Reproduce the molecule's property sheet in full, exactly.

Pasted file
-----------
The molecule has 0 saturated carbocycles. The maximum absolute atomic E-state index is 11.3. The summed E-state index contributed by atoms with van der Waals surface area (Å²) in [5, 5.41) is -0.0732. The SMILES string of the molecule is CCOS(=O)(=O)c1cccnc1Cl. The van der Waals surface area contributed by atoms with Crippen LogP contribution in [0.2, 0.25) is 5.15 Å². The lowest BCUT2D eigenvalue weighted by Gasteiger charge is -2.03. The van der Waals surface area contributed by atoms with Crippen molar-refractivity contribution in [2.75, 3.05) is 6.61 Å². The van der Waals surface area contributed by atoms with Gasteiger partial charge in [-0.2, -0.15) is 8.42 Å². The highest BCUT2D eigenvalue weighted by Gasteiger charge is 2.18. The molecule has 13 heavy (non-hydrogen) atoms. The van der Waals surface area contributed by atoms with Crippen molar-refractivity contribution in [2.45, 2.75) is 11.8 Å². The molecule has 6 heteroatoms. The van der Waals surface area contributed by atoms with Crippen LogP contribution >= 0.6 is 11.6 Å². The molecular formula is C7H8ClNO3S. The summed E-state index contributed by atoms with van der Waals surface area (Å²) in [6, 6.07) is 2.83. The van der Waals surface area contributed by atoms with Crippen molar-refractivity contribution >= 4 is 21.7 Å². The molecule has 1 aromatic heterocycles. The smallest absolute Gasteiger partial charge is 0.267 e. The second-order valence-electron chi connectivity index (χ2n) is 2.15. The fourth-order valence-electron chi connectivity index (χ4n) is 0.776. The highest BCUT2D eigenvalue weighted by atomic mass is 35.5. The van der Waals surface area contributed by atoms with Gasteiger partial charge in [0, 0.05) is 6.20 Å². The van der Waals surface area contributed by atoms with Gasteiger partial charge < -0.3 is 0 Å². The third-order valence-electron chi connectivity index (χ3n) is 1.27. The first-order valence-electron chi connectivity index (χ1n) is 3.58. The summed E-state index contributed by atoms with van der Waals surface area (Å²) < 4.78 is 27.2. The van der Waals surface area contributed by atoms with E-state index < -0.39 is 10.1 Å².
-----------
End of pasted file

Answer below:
The molecule has 0 saturated carbocycles. The maximum absolute atomic E-state index is 11.3. The summed E-state index contributed by atoms with van der Waals surface area (Å²) in [5, 5.41) is -0.0732. The SMILES string of the molecule is CCOS(=O)(=O)c1cccnc1Cl. The van der Waals surface area contributed by atoms with Crippen LogP contribution in [0.2, 0.25) is 5.15 Å². The lowest BCUT2D eigenvalue weighted by Gasteiger charge is -2.03. The van der Waals surface area contributed by atoms with Crippen molar-refractivity contribution in [2.75, 3.05) is 6.61 Å². The van der Waals surface area contributed by atoms with Gasteiger partial charge in [-0.2, -0.15) is 8.42 Å². The highest BCUT2D eigenvalue weighted by Gasteiger charge is 2.18. The molecule has 13 heavy (non-hydrogen) atoms. The van der Waals surface area contributed by atoms with Crippen molar-refractivity contribution in [2.45, 2.75) is 11.8 Å². The molecule has 6 heteroatoms. The van der Waals surface area contributed by atoms with Crippen LogP contribution >= 0.6 is 11.6 Å². The molecular formula is C7H8ClNO3S. The summed E-state index contributed by atoms with van der Waals surface area (Å²) in [6, 6.07) is 2.83. The van der Waals surface area contributed by atoms with Crippen molar-refractivity contribution >= 4 is 21.7 Å². The molecule has 1 aromatic heterocycles. The smallest absolute Gasteiger partial charge is 0.267 e. The second-order valence-electron chi connectivity index (χ2n) is 2.15. The fourth-order valence-electron chi connectivity index (χ4n) is 0.776. The highest BCUT2D eigenvalue weighted by atomic mass is 35.5. The van der Waals surface area contributed by atoms with Gasteiger partial charge in [0, 0.05) is 6.20 Å². The van der Waals surface area contributed by atoms with Gasteiger partial charge < -0.3 is 0 Å². The third-order valence-electron chi connectivity index (χ3n) is 1.27. The first-order valence-electron chi connectivity index (χ1n) is 3.58. The summed E-state index contributed by atoms with van der Waals surface area (Å²) < 4.78 is 27.2. The van der Waals surface area contributed by atoms with E-state index < -0.39 is 10.1 Å².